In terms of its exterior, the third-gen WagonR retains the tall-boy proportions of its predecessors but also looks more like a substantial car, which it also is. Talking about dimensions, the new Wagon R is 56mm longer, 125mm wider, and 35mm longer in its wheelbase too, as compared to the outgoing model.
With regard to weight, the new Wagon R is 65kg lighter than its predecessor. One can hardly deny that the third-gen Wagon R exudes a more stylish look, thanks to the bulkier and more rounded-off nose, the ‘arrow’ shaped headlights and the sporty chin, neatly sculpted shoulder line, well-defined wheel arches, and so on.
Even the glass house is clearly ‘in-set’ from the base of the car. It flaunts a ‘floating roof’ look owing to the black plaque that runs from the C-Pillar to the tailgate. Even the big Honda CR-V tail-lights work well.
The lift-type door handles are nothing to be proud of, though they are not quite unacceptable in a car of this class either. Alloy wheels to are available only as an accessory, and a close look at it will reveal that the wheel wells are devoid of the cladding. The bonnet shut line is not the tightest either but Maruti affirms that it has been deliberately done to minimize the risks of the upper portion of the plastic grille being damaged if the bonnet is slammed shut.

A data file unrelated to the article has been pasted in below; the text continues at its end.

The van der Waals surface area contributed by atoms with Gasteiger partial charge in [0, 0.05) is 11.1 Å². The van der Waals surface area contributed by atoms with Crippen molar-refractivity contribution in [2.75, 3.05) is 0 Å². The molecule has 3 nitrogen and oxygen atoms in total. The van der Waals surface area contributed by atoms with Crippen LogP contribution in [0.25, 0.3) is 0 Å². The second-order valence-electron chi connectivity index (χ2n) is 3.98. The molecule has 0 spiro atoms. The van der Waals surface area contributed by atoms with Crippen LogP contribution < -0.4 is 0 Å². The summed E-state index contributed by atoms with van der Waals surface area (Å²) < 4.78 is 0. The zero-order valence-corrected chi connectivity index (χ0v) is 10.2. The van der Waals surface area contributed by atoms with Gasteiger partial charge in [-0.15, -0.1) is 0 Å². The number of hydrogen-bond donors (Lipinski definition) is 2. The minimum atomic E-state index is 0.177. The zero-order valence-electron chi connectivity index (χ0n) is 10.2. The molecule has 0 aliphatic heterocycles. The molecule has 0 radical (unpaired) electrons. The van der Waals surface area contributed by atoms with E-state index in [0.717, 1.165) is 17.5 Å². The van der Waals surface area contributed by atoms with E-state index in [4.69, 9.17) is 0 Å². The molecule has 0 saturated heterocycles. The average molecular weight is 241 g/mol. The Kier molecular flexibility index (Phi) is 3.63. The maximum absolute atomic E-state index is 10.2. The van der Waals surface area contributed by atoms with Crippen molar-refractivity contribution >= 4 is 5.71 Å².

Coming to the interior, ingress-egress is very convenient on the Wagon R and you get a great view out of the cabin too. The first impression will undoubtedly be positive, as the cabin now wears a better-appointed look.
The two-tone black-and-beige theme pleases the eyes, and you will be also delighted by the new instrument cluster that, on higher variants, features an integrated digital tachometer.
The quality quotient is further given a boost by the presence of the Ignis’ steering wheel. Yes, the soft-touch bits are missing, but the top of the dash is nicely textured and the door pads with improved finishing overall lend it a premium feel. That being said, the design of the dash is a bit disappointing. It is disproportionate, the fascia is slab-like and even the centre console is placed at a jaunty angle, which further adds to the visual dissonance.